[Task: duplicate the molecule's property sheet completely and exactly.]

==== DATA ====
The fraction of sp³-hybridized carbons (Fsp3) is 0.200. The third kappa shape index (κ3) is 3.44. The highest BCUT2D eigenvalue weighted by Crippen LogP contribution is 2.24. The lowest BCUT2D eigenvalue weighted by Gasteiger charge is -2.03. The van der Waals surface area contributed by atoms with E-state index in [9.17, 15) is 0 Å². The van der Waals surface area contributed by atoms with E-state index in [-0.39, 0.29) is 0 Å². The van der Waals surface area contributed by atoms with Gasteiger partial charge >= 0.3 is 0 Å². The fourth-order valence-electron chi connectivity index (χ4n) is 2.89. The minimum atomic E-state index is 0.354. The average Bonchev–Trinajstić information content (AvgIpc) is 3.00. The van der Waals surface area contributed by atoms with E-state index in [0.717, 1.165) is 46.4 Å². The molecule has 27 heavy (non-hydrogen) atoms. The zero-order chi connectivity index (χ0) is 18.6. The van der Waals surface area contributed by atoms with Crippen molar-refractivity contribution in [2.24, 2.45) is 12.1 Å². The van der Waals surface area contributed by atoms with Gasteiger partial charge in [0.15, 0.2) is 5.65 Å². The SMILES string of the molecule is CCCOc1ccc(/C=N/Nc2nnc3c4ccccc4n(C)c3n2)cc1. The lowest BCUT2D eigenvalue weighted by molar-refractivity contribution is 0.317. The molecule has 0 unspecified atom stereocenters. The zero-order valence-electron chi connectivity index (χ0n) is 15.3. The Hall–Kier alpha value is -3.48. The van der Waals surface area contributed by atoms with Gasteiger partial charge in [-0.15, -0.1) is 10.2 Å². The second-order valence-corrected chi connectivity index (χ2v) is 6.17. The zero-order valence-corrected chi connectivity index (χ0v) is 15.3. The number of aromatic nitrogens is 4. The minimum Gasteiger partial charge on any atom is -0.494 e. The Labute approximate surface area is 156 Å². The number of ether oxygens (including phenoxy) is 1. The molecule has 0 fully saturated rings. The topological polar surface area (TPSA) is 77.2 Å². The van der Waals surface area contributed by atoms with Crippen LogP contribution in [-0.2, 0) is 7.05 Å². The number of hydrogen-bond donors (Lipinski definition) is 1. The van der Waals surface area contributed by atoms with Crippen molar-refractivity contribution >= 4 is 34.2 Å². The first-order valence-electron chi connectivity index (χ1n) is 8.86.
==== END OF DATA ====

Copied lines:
The fraction of sp³-hybridized carbons (Fsp3) is 0.200. The third kappa shape index (κ3) is 3.44. The highest BCUT2D eigenvalue weighted by Crippen LogP contribution is 2.24. The lowest BCUT2D eigenvalue weighted by Gasteiger charge is -2.03. The van der Waals surface area contributed by atoms with E-state index in [9.17, 15) is 0 Å². The van der Waals surface area contributed by atoms with E-state index in [-0.39, 0.29) is 0 Å². The van der Waals surface area contributed by atoms with Gasteiger partial charge >= 0.3 is 0 Å². The fourth-order valence-electron chi connectivity index (χ4n) is 2.89. The minimum atomic E-state index is 0.354. The average Bonchev–Trinajstić information content (AvgIpc) is 3.00. The van der Waals surface area contributed by atoms with E-state index in [0.717, 1.165) is 46.4 Å². The molecule has 27 heavy (non-hydrogen) atoms. The zero-order chi connectivity index (χ0) is 18.6. The van der Waals surface area contributed by atoms with Crippen molar-refractivity contribution in [2.24, 2.45) is 12.1 Å². The van der Waals surface area contributed by atoms with Gasteiger partial charge in [0.15, 0.2) is 5.65 Å². The SMILES string of the molecule is CCCOc1ccc(/C=N/Nc2nnc3c4ccccc4n(C)c3n2)cc1. The lowest BCUT2D eigenvalue weighted by molar-refractivity contribution is 0.317. The molecule has 0 unspecified atom stereocenters. The zero-order valence-electron chi connectivity index (χ0n) is 15.3. The Hall–Kier alpha value is -3.48. The van der Waals surface area contributed by atoms with Gasteiger partial charge in [-0.15, -0.1) is 10.2 Å². The second-order valence-corrected chi connectivity index (χ2v) is 6.17. The zero-order valence-corrected chi connectivity index (χ0v) is 15.3. The number of aromatic nitrogens is 4. The minimum Gasteiger partial charge on any atom is -0.494 e. The Labute approximate surface area is 156 Å². The number of ether oxygens (including phenoxy) is 1. The molecule has 0 fully saturated rings. The topological polar surface area (TPSA) is 77.2 Å². The van der Waals surface area contributed by atoms with Crippen LogP contribution in [-0.2, 0) is 7.05 Å². The number of hydrogen-bond donors (Lipinski definition) is 1. The van der Waals surface area contributed by atoms with Crippen molar-refractivity contribution >= 4 is 34.2 Å². The first-order valence-electron chi connectivity index (χ1n) is 8.86.